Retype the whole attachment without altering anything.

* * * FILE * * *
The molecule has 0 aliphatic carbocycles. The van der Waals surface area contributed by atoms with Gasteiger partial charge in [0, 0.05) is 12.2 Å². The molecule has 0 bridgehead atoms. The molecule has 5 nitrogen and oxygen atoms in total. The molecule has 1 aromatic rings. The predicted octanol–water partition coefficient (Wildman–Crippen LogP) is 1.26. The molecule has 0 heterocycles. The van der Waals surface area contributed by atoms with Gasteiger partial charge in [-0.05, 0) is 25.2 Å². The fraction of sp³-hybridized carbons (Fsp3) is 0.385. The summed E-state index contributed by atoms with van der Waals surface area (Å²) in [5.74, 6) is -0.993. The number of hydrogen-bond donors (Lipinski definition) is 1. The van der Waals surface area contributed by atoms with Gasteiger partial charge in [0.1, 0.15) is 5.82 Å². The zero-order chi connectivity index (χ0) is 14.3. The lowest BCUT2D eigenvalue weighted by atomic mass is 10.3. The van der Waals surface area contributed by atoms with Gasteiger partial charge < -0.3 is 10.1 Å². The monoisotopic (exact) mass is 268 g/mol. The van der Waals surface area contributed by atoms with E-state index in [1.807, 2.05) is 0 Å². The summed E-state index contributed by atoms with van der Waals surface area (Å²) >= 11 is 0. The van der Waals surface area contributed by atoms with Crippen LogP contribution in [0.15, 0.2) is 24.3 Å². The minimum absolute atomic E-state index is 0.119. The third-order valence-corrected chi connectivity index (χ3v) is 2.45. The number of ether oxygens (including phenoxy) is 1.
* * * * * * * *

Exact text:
The molecule has 0 aliphatic carbocycles. The van der Waals surface area contributed by atoms with Gasteiger partial charge in [0, 0.05) is 12.2 Å². The molecule has 0 bridgehead atoms. The molecule has 5 nitrogen and oxygen atoms in total. The molecule has 1 aromatic rings. The predicted octanol–water partition coefficient (Wildman–Crippen LogP) is 1.26. The molecule has 0 heterocycles. The van der Waals surface area contributed by atoms with Gasteiger partial charge in [-0.05, 0) is 25.2 Å². The fraction of sp³-hybridized carbons (Fsp3) is 0.385. The summed E-state index contributed by atoms with van der Waals surface area (Å²) in [5.74, 6) is -0.993. The number of hydrogen-bond donors (Lipinski definition) is 1. The van der Waals surface area contributed by atoms with Gasteiger partial charge in [0.1, 0.15) is 5.82 Å². The zero-order chi connectivity index (χ0) is 14.3. The lowest BCUT2D eigenvalue weighted by atomic mass is 10.3. The van der Waals surface area contributed by atoms with Gasteiger partial charge < -0.3 is 10.1 Å². The monoisotopic (exact) mass is 268 g/mol. The van der Waals surface area contributed by atoms with E-state index in [1.807, 2.05) is 0 Å². The summed E-state index contributed by atoms with van der Waals surface area (Å²) >= 11 is 0. The van der Waals surface area contributed by atoms with Crippen LogP contribution in [0.15, 0.2) is 24.3 Å². The minimum absolute atomic E-state index is 0.119. The third-order valence-corrected chi connectivity index (χ3v) is 2.45. The number of ether oxygens (including phenoxy) is 1.